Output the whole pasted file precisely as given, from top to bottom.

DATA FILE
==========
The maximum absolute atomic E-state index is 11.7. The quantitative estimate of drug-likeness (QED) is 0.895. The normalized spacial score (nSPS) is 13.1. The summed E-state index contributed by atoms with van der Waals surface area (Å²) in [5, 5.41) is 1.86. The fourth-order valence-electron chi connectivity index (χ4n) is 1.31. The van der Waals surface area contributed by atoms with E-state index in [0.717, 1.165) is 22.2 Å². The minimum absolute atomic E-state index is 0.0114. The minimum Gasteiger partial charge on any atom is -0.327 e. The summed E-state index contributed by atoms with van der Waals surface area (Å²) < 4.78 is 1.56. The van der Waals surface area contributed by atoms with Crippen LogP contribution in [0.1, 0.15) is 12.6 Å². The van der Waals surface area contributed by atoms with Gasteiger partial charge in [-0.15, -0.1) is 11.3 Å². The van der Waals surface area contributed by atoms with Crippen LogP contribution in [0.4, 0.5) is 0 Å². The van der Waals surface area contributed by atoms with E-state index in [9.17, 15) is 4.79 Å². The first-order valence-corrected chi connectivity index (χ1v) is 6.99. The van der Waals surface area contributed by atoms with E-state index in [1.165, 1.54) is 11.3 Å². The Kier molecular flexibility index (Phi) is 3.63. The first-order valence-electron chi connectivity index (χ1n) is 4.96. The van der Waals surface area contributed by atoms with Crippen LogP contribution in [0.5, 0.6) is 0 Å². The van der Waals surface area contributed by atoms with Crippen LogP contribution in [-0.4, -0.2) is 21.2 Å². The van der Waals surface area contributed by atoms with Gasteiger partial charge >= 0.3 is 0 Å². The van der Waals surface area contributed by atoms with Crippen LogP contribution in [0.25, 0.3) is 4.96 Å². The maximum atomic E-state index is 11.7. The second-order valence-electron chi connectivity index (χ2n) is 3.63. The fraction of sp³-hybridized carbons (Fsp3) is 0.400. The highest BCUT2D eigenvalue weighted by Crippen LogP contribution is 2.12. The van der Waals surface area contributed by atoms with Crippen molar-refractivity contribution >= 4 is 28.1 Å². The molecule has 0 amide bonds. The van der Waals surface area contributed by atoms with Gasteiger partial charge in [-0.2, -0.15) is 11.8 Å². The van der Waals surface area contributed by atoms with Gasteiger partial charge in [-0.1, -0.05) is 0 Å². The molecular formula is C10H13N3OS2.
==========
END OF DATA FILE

The maximum absolute atomic E-state index is 11.7. The quantitative estimate of drug-likeness (QED) is 0.895. The normalized spacial score (nSPS) is 13.1. The summed E-state index contributed by atoms with van der Waals surface area (Å²) in [5, 5.41) is 1.86. The fourth-order valence-electron chi connectivity index (χ4n) is 1.31. The van der Waals surface area contributed by atoms with E-state index in [0.717, 1.165) is 22.2 Å². The minimum absolute atomic E-state index is 0.0114. The minimum Gasteiger partial charge on any atom is -0.327 e. The summed E-state index contributed by atoms with van der Waals surface area (Å²) < 4.78 is 1.56. The van der Waals surface area contributed by atoms with Crippen LogP contribution in [0.1, 0.15) is 12.6 Å². The van der Waals surface area contributed by atoms with Gasteiger partial charge in [-0.15, -0.1) is 11.3 Å². The van der Waals surface area contributed by atoms with Crippen LogP contribution in [0.4, 0.5) is 0 Å². The van der Waals surface area contributed by atoms with E-state index in [9.17, 15) is 4.79 Å². The first-order valence-corrected chi connectivity index (χ1v) is 6.99. The van der Waals surface area contributed by atoms with E-state index in [1.165, 1.54) is 11.3 Å². The Kier molecular flexibility index (Phi) is 3.63. The first-order valence-electron chi connectivity index (χ1n) is 4.96. The van der Waals surface area contributed by atoms with Crippen LogP contribution in [0.5, 0.6) is 0 Å². The van der Waals surface area contributed by atoms with Crippen LogP contribution in [-0.4, -0.2) is 21.2 Å². The van der Waals surface area contributed by atoms with Gasteiger partial charge >= 0.3 is 0 Å². The van der Waals surface area contributed by atoms with Crippen LogP contribution in [0.25, 0.3) is 4.96 Å². The maximum atomic E-state index is 11.7. The second-order valence-electron chi connectivity index (χ2n) is 3.63. The fraction of sp³-hybridized carbons (Fsp3) is 0.400. The highest BCUT2D eigenvalue weighted by Crippen LogP contribution is 2.12. The van der Waals surface area contributed by atoms with Crippen molar-refractivity contribution >= 4 is 28.1 Å². The molecule has 0 amide bonds. The van der Waals surface area contributed by atoms with Gasteiger partial charge in [-0.2, -0.15) is 11.8 Å². The van der Waals surface area contributed by atoms with Gasteiger partial charge in [-0.1, -0.05) is 0 Å². The molecular formula is C10H13N3OS2.